Vonnegut's Pies 

Friday, Apr 13 2007

In 410 B.C. the Greek playwright Aristophanes wrote a play called Lysistrata. The story was about Athenian women barricading themselves inside the Acropolis in protest of the Peloponnesian War and promising to withhold sex from their husbands until they agreed to declare peace with Sparta. On March 3, 2003, more than 1,000 readings and full productions were performed in some 50 countries worldwide to protest the United States’ pending invasion of Iraq. What happened after that? The United States invaded Iraq and Lysistrata remained a relevant piece of literature for people who wouldn’t be able to shoot straight anyway if asked to participate in an invasion.

No surprise. That’s how that shit usually goes down. And, chances are, that’s how that shit will always go down.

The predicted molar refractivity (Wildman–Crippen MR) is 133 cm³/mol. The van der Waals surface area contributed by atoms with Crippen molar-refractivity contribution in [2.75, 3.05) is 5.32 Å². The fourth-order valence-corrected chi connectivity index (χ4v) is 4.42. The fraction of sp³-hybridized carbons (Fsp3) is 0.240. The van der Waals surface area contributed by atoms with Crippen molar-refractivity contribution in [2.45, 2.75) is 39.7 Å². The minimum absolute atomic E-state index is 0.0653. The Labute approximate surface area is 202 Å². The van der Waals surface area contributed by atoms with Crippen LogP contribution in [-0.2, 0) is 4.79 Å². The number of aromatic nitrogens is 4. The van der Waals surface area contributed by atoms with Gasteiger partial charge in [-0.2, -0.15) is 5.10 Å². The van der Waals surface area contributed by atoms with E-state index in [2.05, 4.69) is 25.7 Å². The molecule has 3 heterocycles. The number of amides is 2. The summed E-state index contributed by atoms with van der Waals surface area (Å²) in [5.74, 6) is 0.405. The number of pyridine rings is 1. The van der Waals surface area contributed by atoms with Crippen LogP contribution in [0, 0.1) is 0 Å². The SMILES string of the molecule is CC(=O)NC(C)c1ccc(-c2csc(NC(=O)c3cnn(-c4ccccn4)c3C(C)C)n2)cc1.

Kurt Vonnegut, who made me want to put down the air guitar when I was 15 and become a writer by drawing a picture of his asshole with a felt-tip pen, once said that protesting wars was not unlike protesting glaciers and that the weaponry of artistic expression against state tyranny was roughly equivalent to a custard pie being dropped from a stepladder 6 feet high. I believe he was right, being something of a war-protesting pie dropper myself. However, Vonnegut didn’t want the sentiment to rest there as some sort of defeatist justification for political noninvolvement. As evidenced by his own persistent pie dropping, he thought that perhaps the arts community shouldn’t always wait for some blatant expression of state tyranny, like a war, to signal when a pie should be dropped. He seemed to believe that pies should be hitting the floor all the time, and not just from the hands of artists but from everybody with a conscience. That way, his work seemed to imply, there will eventually be enough custard on the floor so that any asshole who attempts to shoot a gun or tries to run another person through with a bayonet will fall down and break his neck without forcing a single pacifist to compromise his or her deep commitment to nonviolence.

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